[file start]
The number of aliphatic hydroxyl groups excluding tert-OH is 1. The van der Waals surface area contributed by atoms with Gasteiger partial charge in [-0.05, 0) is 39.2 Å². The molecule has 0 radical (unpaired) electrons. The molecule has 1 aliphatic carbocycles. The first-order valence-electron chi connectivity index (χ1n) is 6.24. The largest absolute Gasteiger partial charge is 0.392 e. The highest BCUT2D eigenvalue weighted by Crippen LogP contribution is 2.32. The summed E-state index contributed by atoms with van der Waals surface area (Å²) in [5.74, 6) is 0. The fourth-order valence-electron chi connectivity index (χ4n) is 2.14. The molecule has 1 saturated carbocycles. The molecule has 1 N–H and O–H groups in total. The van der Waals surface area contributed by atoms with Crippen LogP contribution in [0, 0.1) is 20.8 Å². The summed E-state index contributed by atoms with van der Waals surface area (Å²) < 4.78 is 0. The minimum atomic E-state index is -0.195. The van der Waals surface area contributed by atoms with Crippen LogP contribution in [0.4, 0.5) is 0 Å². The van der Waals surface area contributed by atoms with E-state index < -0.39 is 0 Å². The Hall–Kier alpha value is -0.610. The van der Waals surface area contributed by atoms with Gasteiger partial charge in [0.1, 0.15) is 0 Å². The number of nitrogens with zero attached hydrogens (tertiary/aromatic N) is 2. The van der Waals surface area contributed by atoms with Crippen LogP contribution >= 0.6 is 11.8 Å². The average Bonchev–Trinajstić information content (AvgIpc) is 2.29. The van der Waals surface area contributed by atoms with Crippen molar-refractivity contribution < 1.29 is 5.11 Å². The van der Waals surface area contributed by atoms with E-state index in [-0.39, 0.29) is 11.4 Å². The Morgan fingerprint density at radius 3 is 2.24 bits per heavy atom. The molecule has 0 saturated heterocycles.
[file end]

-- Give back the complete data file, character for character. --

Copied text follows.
The number of aliphatic hydroxyl groups excluding tert-OH is 1. The van der Waals surface area contributed by atoms with Gasteiger partial charge in [-0.05, 0) is 39.2 Å². The molecule has 0 radical (unpaired) electrons. The molecule has 1 aliphatic carbocycles. The first-order valence-electron chi connectivity index (χ1n) is 6.24. The largest absolute Gasteiger partial charge is 0.392 e. The highest BCUT2D eigenvalue weighted by Crippen LogP contribution is 2.32. The summed E-state index contributed by atoms with van der Waals surface area (Å²) in [5.74, 6) is 0. The fourth-order valence-electron chi connectivity index (χ4n) is 2.14. The molecule has 1 saturated carbocycles. The molecule has 1 N–H and O–H groups in total. The van der Waals surface area contributed by atoms with Crippen LogP contribution in [0, 0.1) is 20.8 Å². The summed E-state index contributed by atoms with van der Waals surface area (Å²) < 4.78 is 0. The minimum atomic E-state index is -0.195. The van der Waals surface area contributed by atoms with Crippen LogP contribution in [0.4, 0.5) is 0 Å². The van der Waals surface area contributed by atoms with E-state index < -0.39 is 0 Å². The Hall–Kier alpha value is -0.610. The van der Waals surface area contributed by atoms with Gasteiger partial charge in [0.1, 0.15) is 0 Å². The number of nitrogens with zero attached hydrogens (tertiary/aromatic N) is 2. The van der Waals surface area contributed by atoms with Crippen LogP contribution >= 0.6 is 11.8 Å². The average Bonchev–Trinajstić information content (AvgIpc) is 2.29. The van der Waals surface area contributed by atoms with Crippen molar-refractivity contribution < 1.29 is 5.11 Å². The van der Waals surface area contributed by atoms with E-state index in [-0.39, 0.29) is 11.4 Å². The Morgan fingerprint density at radius 3 is 2.24 bits per heavy atom. The molecule has 0 saturated heterocycles.